Medical malpractice cases can be big news, but these cases run the gamut from minor injuries to permanent injuries to death. What is medical malpractice? It's a mistake, often called medical negligence, made by a doctor, nurse, or other medical professional that results in a patient's injury. Doctors and medical facilities maintain malpractice insurance policies to pay for these mistakes, and patients can file laws against the doctor and medical facility or hospital to receive money for the injuries.
The most obvious type of medical malpractice is a mistake made during surgery. This famously happened to comedian and former Saturday Night Live star, Dana Carvey. He had a blocked artery to his heart, but the surgeon ended up operating on the wrong artery. This meant that Carvey had to undergo a second surgery. In this high profile medical malpractice case, Carvey was awarded $ 7.5 million.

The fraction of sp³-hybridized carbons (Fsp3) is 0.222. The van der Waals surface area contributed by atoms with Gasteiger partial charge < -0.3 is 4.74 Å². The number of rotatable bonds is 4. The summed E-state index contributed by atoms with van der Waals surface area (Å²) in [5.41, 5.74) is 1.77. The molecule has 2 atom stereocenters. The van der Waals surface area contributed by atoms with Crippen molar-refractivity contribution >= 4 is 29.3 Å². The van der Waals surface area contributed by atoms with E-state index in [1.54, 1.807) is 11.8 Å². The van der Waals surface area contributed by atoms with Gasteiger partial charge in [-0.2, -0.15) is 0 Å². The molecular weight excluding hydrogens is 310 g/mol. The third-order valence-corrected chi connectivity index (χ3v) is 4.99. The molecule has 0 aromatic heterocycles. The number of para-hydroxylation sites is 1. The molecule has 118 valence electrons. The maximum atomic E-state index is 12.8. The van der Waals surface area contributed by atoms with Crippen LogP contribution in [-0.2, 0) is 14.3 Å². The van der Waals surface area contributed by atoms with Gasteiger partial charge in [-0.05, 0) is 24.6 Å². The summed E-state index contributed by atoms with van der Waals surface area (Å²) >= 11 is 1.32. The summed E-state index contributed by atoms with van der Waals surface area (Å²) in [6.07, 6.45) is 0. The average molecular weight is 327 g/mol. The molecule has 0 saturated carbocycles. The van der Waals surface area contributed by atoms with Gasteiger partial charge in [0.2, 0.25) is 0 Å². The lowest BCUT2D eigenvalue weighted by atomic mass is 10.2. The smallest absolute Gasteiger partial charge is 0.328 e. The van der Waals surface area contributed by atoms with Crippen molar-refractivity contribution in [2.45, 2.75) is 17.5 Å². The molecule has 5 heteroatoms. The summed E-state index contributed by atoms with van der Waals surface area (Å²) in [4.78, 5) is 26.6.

Other surgical mistakes could lead to infection, paralysis, accidentally cutting a vital organ, or leaving a foreign object inside the patient's body. Surgical mistakes are only one type of medical malpractice, however. These cases can involve any number of mistakes, such as:
Misdiagnosis – A doctor may inaccurately determine that a patient has one condition or disease when it is later discovered that the patient had a different condition or disease. If the real disease goes untreated, it can lead to injury or death. A misdiagnosis may also lead the doctor to prescribe the wrong medications or unnecessary surgery, which can cause injury to the patient.